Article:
Contrary to assumption, your employer’s insurance also may not adequately
protect you. For example, an employer’s insurer may not be obliged
to defend or pay a judgment against the employee. Employers ordinarily
and automatically share liability with their negligent employee; therefore,
a judgment against the employee usually brings a simultaneous judgment
against the employer. The employer’s liability would be paid by
the insurer, which would normally cover the employee. That’s the
theory. Nevertheless, employees who rely solely on their employer’s
coverage run several risks.
One risk is that you have no protection if your employer is not liable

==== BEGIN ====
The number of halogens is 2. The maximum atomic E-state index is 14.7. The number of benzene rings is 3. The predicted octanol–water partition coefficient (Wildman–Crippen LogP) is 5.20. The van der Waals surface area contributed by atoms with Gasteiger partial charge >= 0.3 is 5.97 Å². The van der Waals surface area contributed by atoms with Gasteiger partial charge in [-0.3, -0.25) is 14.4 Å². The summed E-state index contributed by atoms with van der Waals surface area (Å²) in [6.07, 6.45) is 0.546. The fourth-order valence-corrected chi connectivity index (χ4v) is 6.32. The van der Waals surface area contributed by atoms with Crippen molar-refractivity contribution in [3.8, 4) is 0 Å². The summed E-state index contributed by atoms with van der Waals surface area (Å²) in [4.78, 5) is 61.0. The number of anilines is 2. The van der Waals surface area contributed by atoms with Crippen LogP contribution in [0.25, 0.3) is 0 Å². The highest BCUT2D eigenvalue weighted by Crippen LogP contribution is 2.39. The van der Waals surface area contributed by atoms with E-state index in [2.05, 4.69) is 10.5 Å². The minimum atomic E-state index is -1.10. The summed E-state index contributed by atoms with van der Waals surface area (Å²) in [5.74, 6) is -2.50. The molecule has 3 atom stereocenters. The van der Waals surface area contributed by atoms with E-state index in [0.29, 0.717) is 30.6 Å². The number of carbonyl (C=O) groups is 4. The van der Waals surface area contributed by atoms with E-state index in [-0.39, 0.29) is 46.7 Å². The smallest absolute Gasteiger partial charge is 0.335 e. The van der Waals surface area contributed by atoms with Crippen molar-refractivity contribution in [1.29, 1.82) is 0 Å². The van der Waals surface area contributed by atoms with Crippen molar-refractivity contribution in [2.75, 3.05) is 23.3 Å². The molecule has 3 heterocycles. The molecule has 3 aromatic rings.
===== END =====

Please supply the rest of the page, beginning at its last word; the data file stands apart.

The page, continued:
for an error or omission that occurred outside the scope of employment.
Or you lose your protection if your employer’s policy is terminated
without your knowledge. Or your employer may have inadequate insurance.
Or too many employees may be sued on the same claim (as is often the case)
and the shared liability limits are too low. Or your employer’s
plan may be a claims-made policy that will cover you only for claims made
during the policy period. But you may change jobs
before a lawsuit is filed. Or lose your job. If you are sued
after your employment ends, you then have no coverage. That’s why we urge
our clients to review their employer’s policy. Your employer’s
insurer must defend and protect you and your employer. Evaluate your employer’s
financial stability. A company in financial difficulty may lose, reduce
or cancel their insurance. That’s why every employee should buy
their own supplemental insurance. It’s inexpensive and essential.